Castello Rosso

montofoli-karystos-town

In the beginning of the 10th century a Byzantine castle was fortified on the top of the rocky hill overlooking Karystos valley and its bay. The Lombardian Baron Ravanus dalle Carceri erected a medieval castle, between 1209 – 1216, on top of Byzantine foundations. The castle was named ”Castello Rosso” due to the red stone with which it was built. Soon a town developed around the castle because of the security it provided to the population.

As early as 1255 Castello Rosso became a battlefield among the rulers of Evia. In 1276 the Byzantines conquered the castle after a siege, while in 1295 the Franks of Bonifacio da Verona recaptured the castle. In 1318 it came under the rule of the Catalans and in 1359 the Venetians bought the fief of Karystos for the sum of 6,000 ducats. The occupation by the Turks by Kotza Mahmut Pasha followed in 1470. During the Ottoman rule (1470-1830) the castles’ fortification was improved. The town around the castle was secured; the foundations of some towers and bastions, the remarkable vaulted cisterns and the remains of Turkish baths are preserved until today.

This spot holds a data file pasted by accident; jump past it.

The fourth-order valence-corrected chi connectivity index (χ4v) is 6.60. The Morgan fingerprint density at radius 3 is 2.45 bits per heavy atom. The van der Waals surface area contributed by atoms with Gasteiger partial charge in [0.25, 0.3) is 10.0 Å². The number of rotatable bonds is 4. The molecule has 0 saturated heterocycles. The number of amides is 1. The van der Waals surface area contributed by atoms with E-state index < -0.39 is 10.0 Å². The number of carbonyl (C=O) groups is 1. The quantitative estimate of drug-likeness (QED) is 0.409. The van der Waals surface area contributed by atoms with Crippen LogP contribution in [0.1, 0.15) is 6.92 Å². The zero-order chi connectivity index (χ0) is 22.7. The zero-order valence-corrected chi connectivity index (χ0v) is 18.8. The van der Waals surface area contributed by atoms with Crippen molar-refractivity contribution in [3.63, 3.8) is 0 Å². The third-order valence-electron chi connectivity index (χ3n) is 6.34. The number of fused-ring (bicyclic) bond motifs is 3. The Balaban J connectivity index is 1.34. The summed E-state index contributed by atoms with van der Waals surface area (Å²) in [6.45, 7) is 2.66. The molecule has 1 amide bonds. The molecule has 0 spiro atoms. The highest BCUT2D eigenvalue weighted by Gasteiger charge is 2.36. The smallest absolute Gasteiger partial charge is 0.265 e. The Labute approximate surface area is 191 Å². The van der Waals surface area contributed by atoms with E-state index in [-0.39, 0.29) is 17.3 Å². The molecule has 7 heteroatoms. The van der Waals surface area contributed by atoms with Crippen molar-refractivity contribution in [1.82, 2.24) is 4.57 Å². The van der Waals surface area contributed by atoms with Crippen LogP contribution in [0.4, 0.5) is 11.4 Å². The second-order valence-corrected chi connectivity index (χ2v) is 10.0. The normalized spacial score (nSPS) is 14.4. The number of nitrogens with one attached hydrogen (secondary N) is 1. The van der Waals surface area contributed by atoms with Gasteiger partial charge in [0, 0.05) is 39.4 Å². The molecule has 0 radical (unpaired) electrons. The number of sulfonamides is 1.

The uprising of the Greeks in 1821 led to many battles for the fall of the castle, with no effect. It was handed over to the Greeks in 1833 after the liberation treaty.

Today, Castello Rosso is open to visitors and offers a great ride and breath-taking sunsets in Karystos bay. Its ruined walls preserve the memories and secrets of the past, myths and legends with knights, soldiers and sieges.

Fortification Elements of Castello Rosso

The enclosure of the external walls is constructed with impressive high walls and battlements.

The main gate is facing south and is invisible from the outside.

The ruins of an imposing two-storey building rise on the west of the main gate. This building had a large hall of ceremonies and should have been the residence of the master. Near the main gate, there was a large open courtyard, during the Turkish occupation some houses were built to house the families of the guards.

To the north and east, the walls lead to strong bastions and polygonal towers with ‘M’ shaped ramparts.

The south-west walls lead to a strong square bastion. Visible in its masonry are marble blocks, coming from the ruins of an older important building of the area. In the bastion was the guards’ room and it used to have a stone-paved roof that had a huge bronze cannon installed in the Venetian era.

The walls on the south-west side are reinforced by an imposing cylindrical tower; the second castle arched gate, which faces the “arches” of the aqueduct, is located near this tower.

On the north side of the castle, which is the tallest and most inaccessible part of the rocky hill, stands the inner fortress, the last defence stronghold. The church of Prophet Elias is built there.

Underneath the marble-tiled church floor, lies the great reservoir of the fortress, while nearby are the ruins of an austere, single-aisle church, probably St. John of the Franks.